The family has always had a mixed press. Strindberg denounced it as a 'retirement home for women wanting an easy life, a prison for men and hell for children', which makes you wonder about poor August's upbringing. More recently and famously, Philip Larkin warned: 'They f**k you up, your mum and dad./They may not mean to, but they do.'
Today, the family tends to be bathed in a much rosier light, perhaps because it is seen to be under siege: from higher divorce rates, reduced fertility, the erosion of extended family ties, chosen childlessness, lone parenthood, latchkey kids. The Government is urging everyone to do their bit, penalising parents who don't force their children to school, running parenting classes, setting up childcare facilities and calling on employers to play their part.
'Family-friendly' may have been replaced by the asinine phrase 'work/life balance', but the issue is the same: how can busy parents navigate work and home? It's tempting to widen the debate to include the childless, but the truth is that parents are the ones in the time-vice.
And it probably undermines the cause of workplace flexibility to take children out of the picture, as many work/life campaigners now do. After all, it's more important for someone to be able to leave early to collect a child than to catch a salsa class. There may be a backlash from those without children, as a 2000 MT survey suggested, but this may be a price worth paying.
But the real problem with the debate about work and family is the absence of men. Try as they might, organisers of seminars and conferences on the subject struggle to attract more than the odd, token male (who usually remains silent). For family-friendly, read mother-friendly; for working parent, read working mother. The phrases working father or career man sound bizarre to our supposedly modern ears.
While women now define themselves in a myriad of roles - mum, career woman, friend, community activist, ladette, entrepreneur - most men remain stuck in the mantrap of the breadwinner role. The fact that women will care for children is taken for granted. More than half the population think women with pre-school children should stay at home (by and large, they do not). More than half the population think a father's primary responsibility is bringing home the bacon: and indeed men still earn two-thirds of family income.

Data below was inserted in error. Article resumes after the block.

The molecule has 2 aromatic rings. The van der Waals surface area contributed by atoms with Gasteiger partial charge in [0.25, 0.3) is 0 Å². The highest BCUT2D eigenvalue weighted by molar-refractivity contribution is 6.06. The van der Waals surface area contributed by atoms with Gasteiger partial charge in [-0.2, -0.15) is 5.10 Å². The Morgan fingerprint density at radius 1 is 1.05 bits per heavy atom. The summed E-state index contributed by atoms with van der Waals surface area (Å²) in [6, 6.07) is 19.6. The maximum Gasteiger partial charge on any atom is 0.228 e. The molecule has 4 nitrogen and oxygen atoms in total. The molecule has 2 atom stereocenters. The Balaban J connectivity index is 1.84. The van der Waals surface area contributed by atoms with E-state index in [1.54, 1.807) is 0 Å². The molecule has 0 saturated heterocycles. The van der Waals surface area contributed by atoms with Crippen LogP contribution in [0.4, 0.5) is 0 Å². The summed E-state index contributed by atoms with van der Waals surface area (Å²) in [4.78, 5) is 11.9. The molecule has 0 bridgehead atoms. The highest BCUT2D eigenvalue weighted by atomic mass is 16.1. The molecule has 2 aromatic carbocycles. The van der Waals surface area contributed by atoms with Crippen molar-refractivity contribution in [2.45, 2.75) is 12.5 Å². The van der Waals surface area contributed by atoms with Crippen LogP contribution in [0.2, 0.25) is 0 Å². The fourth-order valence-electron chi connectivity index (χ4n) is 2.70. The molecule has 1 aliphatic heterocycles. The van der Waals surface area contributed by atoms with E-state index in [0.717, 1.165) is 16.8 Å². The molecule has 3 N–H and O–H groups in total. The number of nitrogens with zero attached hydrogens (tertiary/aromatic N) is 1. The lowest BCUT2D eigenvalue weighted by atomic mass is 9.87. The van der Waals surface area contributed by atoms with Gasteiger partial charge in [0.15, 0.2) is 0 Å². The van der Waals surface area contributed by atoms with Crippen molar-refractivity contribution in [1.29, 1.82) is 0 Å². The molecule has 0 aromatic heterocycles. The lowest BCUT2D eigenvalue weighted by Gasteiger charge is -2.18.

As women enter the workforce in greater numbers, the male monopoly of breadwinning is thankfully being eroded. The problem for men is that there's little to take its place, leading to a mini-crisis of masculinity. As the feminist writer Gloria Steinem says: 'The majority now believe that women can do what men can do, but the next step is to believe that men can do what women can do.'
And men are doing more childcare and housework than ever before. Not because they have suddenly had a conversion to feminism, but because their life circumstances both allow and demand it. Or more, particularly, their partners demand it.
Thirty years ago, the family model of earning father plus caring mother was ascendant. Today, there are twice as many dual-earner families as traditional ones. More than a third of mothers aged between 25 and 34 in 1995 returned to work within a year of having their first child, compared to one in 10 of their mothers.
All this means that fathers are facing some of the pressures felt by women. They are rightly expected to do more childcare and housework, because mum's doing her bit of the breadwinning. But their bosses often lack sympathy. The political editor of a national newspaper once told me that he hadn't made it to a single one of his children's birthday parties in the preceding five years. His wife did all the homemaking.
So younger fathers are now expected to be New Men at home but Real Men at work. Small wonder they are so stressed. We know already that workplaces are organised along gender lines. But they are powerfully constructed along generational lines, too. Work is designed not just for men, but for older men with stay-at-home wives - a disproportionately powerful minority.
The issues faced by men remain below the corporate radar; they are finding it difficult to come out as time-pressed dads. They concoct late meetings in order to make it to the nursery. As Michael Kimmel puts it in The Gendered Society: 'As a gender, we find it hard to admit when we're lost driving on the freeway, so it's especially difficult when we are lost about one of the most important areas of our lives.'
Plenty of companies now offer paternity leave, but in few of them do men feel confident about taking it. Truly father-friendly workplaces will only come about when younger dads join with female colleagues to overthrow antiquated models of work pinned to archaic models of the family. But there is a dad's army in Britain's companies, getting ready to march.